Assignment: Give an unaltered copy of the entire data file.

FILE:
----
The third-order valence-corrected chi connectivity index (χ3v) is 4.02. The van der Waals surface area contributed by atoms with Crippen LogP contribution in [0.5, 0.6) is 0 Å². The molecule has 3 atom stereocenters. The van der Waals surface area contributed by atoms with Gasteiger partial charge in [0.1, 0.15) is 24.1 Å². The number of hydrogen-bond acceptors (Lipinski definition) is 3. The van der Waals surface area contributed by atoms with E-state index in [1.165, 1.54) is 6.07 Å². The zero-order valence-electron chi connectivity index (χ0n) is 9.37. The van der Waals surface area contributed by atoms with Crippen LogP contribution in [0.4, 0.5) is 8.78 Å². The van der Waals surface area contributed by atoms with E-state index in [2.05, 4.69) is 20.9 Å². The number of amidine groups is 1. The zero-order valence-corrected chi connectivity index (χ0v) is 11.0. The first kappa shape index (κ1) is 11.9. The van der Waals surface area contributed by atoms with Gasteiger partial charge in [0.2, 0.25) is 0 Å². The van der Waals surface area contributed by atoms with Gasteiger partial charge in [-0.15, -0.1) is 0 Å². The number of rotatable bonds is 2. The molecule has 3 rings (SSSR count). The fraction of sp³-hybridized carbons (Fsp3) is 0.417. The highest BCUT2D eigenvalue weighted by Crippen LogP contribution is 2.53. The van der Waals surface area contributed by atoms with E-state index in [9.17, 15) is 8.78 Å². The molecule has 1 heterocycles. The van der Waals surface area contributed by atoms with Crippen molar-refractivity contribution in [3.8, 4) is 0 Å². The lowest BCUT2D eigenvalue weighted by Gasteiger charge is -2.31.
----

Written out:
The third-order valence-corrected chi connectivity index (χ3v) is 4.02. The van der Waals surface area contributed by atoms with Crippen LogP contribution in [0.5, 0.6) is 0 Å². The molecule has 3 atom stereocenters. The van der Waals surface area contributed by atoms with Gasteiger partial charge in [0.1, 0.15) is 24.1 Å². The number of hydrogen-bond acceptors (Lipinski definition) is 3. The van der Waals surface area contributed by atoms with E-state index in [1.165, 1.54) is 6.07 Å². The zero-order valence-electron chi connectivity index (χ0n) is 9.37. The van der Waals surface area contributed by atoms with Crippen LogP contribution in [0.4, 0.5) is 8.78 Å². The van der Waals surface area contributed by atoms with E-state index in [2.05, 4.69) is 20.9 Å². The number of amidine groups is 1. The zero-order valence-corrected chi connectivity index (χ0v) is 11.0. The first kappa shape index (κ1) is 11.9. The van der Waals surface area contributed by atoms with Gasteiger partial charge in [0.2, 0.25) is 0 Å². The van der Waals surface area contributed by atoms with Gasteiger partial charge in [-0.15, -0.1) is 0 Å². The number of rotatable bonds is 2. The molecule has 3 rings (SSSR count). The fraction of sp³-hybridized carbons (Fsp3) is 0.417. The highest BCUT2D eigenvalue weighted by Crippen LogP contribution is 2.53. The van der Waals surface area contributed by atoms with E-state index in [9.17, 15) is 8.78 Å². The molecule has 1 heterocycles. The van der Waals surface area contributed by atoms with Crippen molar-refractivity contribution in [3.8, 4) is 0 Å². The lowest BCUT2D eigenvalue weighted by Gasteiger charge is -2.31.